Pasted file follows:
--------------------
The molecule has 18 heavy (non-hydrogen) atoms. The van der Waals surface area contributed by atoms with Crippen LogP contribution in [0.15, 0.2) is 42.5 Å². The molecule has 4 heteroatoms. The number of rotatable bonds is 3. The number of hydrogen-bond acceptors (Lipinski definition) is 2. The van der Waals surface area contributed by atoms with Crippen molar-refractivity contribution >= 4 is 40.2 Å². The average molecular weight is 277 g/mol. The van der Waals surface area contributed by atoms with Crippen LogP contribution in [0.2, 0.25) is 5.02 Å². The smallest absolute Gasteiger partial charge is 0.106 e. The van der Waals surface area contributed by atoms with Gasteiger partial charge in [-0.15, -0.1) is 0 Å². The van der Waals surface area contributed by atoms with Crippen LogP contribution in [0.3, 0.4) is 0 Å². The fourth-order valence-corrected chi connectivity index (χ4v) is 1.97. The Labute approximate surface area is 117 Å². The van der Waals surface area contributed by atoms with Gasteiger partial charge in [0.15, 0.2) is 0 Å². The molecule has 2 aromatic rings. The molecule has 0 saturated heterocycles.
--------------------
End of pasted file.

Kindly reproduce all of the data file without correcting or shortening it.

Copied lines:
The molecule has 18 heavy (non-hydrogen) atoms. The van der Waals surface area contributed by atoms with Crippen LogP contribution in [0.15, 0.2) is 42.5 Å². The molecule has 4 heteroatoms. The number of rotatable bonds is 3. The number of hydrogen-bond acceptors (Lipinski definition) is 2. The van der Waals surface area contributed by atoms with Crippen molar-refractivity contribution >= 4 is 40.2 Å². The average molecular weight is 277 g/mol. The van der Waals surface area contributed by atoms with Crippen LogP contribution in [0.2, 0.25) is 5.02 Å². The smallest absolute Gasteiger partial charge is 0.106 e. The van der Waals surface area contributed by atoms with Gasteiger partial charge in [-0.15, -0.1) is 0 Å². The van der Waals surface area contributed by atoms with Crippen LogP contribution in [0.3, 0.4) is 0 Å². The fourth-order valence-corrected chi connectivity index (χ4v) is 1.97. The Labute approximate surface area is 117 Å². The van der Waals surface area contributed by atoms with Gasteiger partial charge in [0.15, 0.2) is 0 Å². The molecule has 2 aromatic rings. The molecule has 0 saturated heterocycles.